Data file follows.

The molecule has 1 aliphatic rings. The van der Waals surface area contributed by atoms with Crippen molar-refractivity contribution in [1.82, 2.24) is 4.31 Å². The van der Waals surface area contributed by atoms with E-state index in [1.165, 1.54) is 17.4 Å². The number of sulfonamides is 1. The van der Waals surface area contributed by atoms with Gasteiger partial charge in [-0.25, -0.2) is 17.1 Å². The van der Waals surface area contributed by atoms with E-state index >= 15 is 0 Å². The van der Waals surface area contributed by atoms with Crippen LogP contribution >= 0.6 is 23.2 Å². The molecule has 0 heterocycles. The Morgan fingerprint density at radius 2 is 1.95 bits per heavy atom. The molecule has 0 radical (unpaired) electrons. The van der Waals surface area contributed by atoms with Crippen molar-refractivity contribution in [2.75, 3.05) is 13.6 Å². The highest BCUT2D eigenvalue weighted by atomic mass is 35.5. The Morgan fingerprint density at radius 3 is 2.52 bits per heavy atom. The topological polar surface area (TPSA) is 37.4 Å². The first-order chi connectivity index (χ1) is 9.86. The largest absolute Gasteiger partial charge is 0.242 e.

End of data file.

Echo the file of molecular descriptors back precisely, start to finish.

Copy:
The molecule has 1 aliphatic rings. The van der Waals surface area contributed by atoms with Crippen molar-refractivity contribution in [1.82, 2.24) is 4.31 Å². The van der Waals surface area contributed by atoms with E-state index in [1.165, 1.54) is 17.4 Å². The number of sulfonamides is 1. The van der Waals surface area contributed by atoms with Gasteiger partial charge in [-0.25, -0.2) is 17.1 Å². The van der Waals surface area contributed by atoms with E-state index >= 15 is 0 Å². The van der Waals surface area contributed by atoms with Crippen LogP contribution >= 0.6 is 23.2 Å². The molecule has 0 heterocycles. The Morgan fingerprint density at radius 2 is 1.95 bits per heavy atom. The molecule has 0 radical (unpaired) electrons. The van der Waals surface area contributed by atoms with Crippen molar-refractivity contribution in [2.75, 3.05) is 13.6 Å². The highest BCUT2D eigenvalue weighted by atomic mass is 35.5. The Morgan fingerprint density at radius 3 is 2.52 bits per heavy atom. The topological polar surface area (TPSA) is 37.4 Å². The first-order chi connectivity index (χ1) is 9.86. The largest absolute Gasteiger partial charge is 0.242 e.